Sarah is smart, despite her looks. She was born with a disfigured face. So disfigured that it didn't even look like a face. Surgery made it look more like a face, but it doesn't matter. She sees no one but her close friends. Why? Because she's in the care of the FBI. Her parents died when she was young, both the expense of European terrorists. The same terrorists she's working against.
She has also developed a foolproof lie detector test: brain scanning, which the FBI wants her to test on certain subjects.
But back on the side of reality, her aunt, her only surviving relative, is trying to once and for all find her. When she finally does, she discovers that Sarah has no personality because her only connection to the outside world is her movie collection. Hunt has figured out a way for Sarah to not be a real character because of this, and I applaud her for it.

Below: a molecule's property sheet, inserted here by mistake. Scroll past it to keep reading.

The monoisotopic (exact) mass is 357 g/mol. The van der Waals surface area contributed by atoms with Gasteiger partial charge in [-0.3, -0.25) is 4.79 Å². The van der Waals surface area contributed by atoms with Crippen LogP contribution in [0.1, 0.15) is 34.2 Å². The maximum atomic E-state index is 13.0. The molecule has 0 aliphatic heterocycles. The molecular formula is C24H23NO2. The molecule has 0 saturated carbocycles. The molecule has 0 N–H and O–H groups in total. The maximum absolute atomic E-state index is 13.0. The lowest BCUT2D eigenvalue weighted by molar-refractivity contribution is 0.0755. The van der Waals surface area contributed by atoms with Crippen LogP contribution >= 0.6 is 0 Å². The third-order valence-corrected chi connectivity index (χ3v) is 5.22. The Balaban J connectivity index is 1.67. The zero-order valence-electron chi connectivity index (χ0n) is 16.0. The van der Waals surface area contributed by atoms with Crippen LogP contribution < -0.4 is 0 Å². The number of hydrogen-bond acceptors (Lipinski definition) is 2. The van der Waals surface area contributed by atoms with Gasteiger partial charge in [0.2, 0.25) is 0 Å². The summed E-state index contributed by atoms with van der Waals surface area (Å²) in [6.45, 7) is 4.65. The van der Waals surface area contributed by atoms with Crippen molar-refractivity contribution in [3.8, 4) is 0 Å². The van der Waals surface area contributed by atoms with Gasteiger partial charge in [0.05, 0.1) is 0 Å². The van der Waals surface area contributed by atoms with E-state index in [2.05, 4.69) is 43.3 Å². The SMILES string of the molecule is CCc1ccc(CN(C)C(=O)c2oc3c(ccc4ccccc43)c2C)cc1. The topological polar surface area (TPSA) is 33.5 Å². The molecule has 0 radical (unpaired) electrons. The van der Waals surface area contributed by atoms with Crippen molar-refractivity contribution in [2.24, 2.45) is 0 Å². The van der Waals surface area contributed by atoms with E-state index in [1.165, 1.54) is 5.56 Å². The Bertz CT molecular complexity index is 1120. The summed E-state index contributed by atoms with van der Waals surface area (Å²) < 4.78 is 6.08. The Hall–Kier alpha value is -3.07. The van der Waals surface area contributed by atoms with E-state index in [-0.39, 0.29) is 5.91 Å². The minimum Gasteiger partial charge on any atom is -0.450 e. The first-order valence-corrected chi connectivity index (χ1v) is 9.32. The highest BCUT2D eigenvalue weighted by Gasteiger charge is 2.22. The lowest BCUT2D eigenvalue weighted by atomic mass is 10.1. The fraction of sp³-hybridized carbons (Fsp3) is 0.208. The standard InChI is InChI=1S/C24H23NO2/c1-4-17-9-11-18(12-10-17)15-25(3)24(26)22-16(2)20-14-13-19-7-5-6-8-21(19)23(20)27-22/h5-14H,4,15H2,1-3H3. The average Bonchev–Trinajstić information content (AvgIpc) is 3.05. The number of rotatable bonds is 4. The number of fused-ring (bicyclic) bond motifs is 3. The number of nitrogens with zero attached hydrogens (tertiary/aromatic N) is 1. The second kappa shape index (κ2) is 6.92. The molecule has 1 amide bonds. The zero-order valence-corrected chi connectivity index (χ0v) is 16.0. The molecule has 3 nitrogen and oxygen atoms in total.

But none of the facts above compare to the originality of the end. Once again, Hunt has gone the extra mile and figured out a creative solution to the worn-out hostage situation plot device.
Besides that, the romantic subplot is introduced in the epilogue. There is also one character in particular who is not as he seems. Truly.
Basically, this book is one of the best of 2008.